CCE-TopTier (CCE-TT) forms a Schwartz set using the claims, and then the winner must be selected from this top tier. The top tier contains every candidate X, except those for whom there is some candidate Y who has a CCE claim against X while X cannot "trace a path" of claims back to Y.

Depending on how you look at it, CCE-TopTier could be seen as either a natural or unnatural way of adapting the CCE concept. On one hand, it's similar in spirit to Smith or Schwartz, which would be familiar to most Condorcet advocates. On the other hand, the path-tracing concept seems motivated by concerns about clone independence, which aren't obviously relevant if our focus is compromise incentive.

As explained under "More details," I feel we will have to use CCE-TopTier.

More details
Douglas Woodall's Plurality criterion proposes a modest standard, that if some candidate X has more first preferences than another candidate Y has any above-last preferences, then that Y must not be elected. The concern is that Y would look suspiciously unqualified as a winner. Few proposed methods violate this standard, yet it appears any form of CCE sometimes will. The failures involve situations where some voters simultaneously give their first preference to X and a lower preference to Y; Y is prohibited by Plurality due to X's first preferences; and CCE requires that Y win because the aforementioned voters will otherwise regret voting for X. We might say that the Plurality criterion lets these voters stand in their own way. This can be fixed by using a "weak" variant of the Plurality criterion: Remove all Y voters from X's first-preference count when considering whether to disqualify Y.

This fix, however, is still incompatible with Basic CCE. So I am left suggesting the use of methods that satisfy CCE-TT and also the "weak" Plurality criterion. My best current suggestion is rather crude: Compute the pairwise matrix, remove any candidates barred from winning by either CCE-TT or "weak" Plurality, and then perform one of the WV methods on what's left of the matrix. The three WV methods I suggest are Schulze, Tideman's Ranked Pairs method (which is also called MAM in the WV case), and Jobst Heitzig's River method. The resulting methods will be referred to as CCE-Schulze, CCE-RP, and CCE-River.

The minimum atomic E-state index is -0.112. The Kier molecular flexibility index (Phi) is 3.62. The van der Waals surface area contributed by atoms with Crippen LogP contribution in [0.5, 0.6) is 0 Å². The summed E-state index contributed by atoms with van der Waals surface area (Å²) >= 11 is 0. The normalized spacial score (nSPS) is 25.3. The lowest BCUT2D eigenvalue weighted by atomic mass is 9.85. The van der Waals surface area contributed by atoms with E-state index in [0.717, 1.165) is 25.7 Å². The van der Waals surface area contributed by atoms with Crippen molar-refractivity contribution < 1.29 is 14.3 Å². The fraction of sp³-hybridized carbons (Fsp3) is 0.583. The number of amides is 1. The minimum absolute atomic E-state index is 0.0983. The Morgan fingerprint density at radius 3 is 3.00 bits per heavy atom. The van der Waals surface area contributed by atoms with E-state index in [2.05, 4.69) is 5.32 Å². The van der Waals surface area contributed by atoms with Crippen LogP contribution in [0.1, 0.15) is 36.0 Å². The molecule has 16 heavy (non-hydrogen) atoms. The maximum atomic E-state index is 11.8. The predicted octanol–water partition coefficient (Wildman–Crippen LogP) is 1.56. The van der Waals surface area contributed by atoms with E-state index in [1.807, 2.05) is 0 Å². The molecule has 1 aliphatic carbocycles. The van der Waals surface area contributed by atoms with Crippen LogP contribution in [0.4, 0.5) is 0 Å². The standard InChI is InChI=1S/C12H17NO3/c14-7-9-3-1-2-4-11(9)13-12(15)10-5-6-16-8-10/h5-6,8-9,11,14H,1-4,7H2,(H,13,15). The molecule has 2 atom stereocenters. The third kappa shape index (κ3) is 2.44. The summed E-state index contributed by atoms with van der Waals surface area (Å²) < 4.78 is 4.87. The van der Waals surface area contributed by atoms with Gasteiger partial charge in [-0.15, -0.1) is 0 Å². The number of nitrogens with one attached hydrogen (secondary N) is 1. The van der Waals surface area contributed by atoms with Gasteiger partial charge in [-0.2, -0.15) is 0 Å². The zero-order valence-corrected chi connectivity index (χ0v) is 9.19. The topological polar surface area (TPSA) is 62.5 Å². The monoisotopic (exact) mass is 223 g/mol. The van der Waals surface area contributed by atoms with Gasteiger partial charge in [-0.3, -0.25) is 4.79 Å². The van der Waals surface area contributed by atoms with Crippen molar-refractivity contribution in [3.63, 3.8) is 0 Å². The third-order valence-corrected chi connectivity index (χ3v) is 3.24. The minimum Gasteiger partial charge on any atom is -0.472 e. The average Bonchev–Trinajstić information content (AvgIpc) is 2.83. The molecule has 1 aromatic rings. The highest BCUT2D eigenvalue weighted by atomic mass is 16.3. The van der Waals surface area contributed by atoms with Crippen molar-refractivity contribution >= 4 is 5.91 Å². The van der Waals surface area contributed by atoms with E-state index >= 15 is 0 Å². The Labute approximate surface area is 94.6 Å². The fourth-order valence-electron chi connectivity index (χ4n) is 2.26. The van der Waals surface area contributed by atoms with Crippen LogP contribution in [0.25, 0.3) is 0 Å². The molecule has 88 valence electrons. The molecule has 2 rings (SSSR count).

There are some references to the Schwartz set, a common extension of Condorcet which says that the winner should at least have a path of pairwise wins to any candidate who beats them (or has a path of wins to them). It ensures that if a Condorcet winner were to be cloned into a set of multiple identical candidates, then the new winner would be one of them. That is far from its only effect, but it's the main one I find obviously valuable. If there are no pairwise ties then this is the same as the Smith set.

Enter your ballots like this, one per line:
456: Alice>Bob=Carl>Debra
The number represents the size of the voting bloc. Decimals are OK. The size can also be left off and it will then be randomized.

Candidate names can contain spaces. Each candidate in the list should be separated by > or =. Pipes (i.e. |) and any series of > will be interpreted as single >s. Not every candidate needs to be listed; candidates present on the ballots but missing from one faction's ranking will be interpreted as ranked tied for last, below any explicitly ranked candidates.

Click submit to generate an analysis.

Enter the ballots for an election: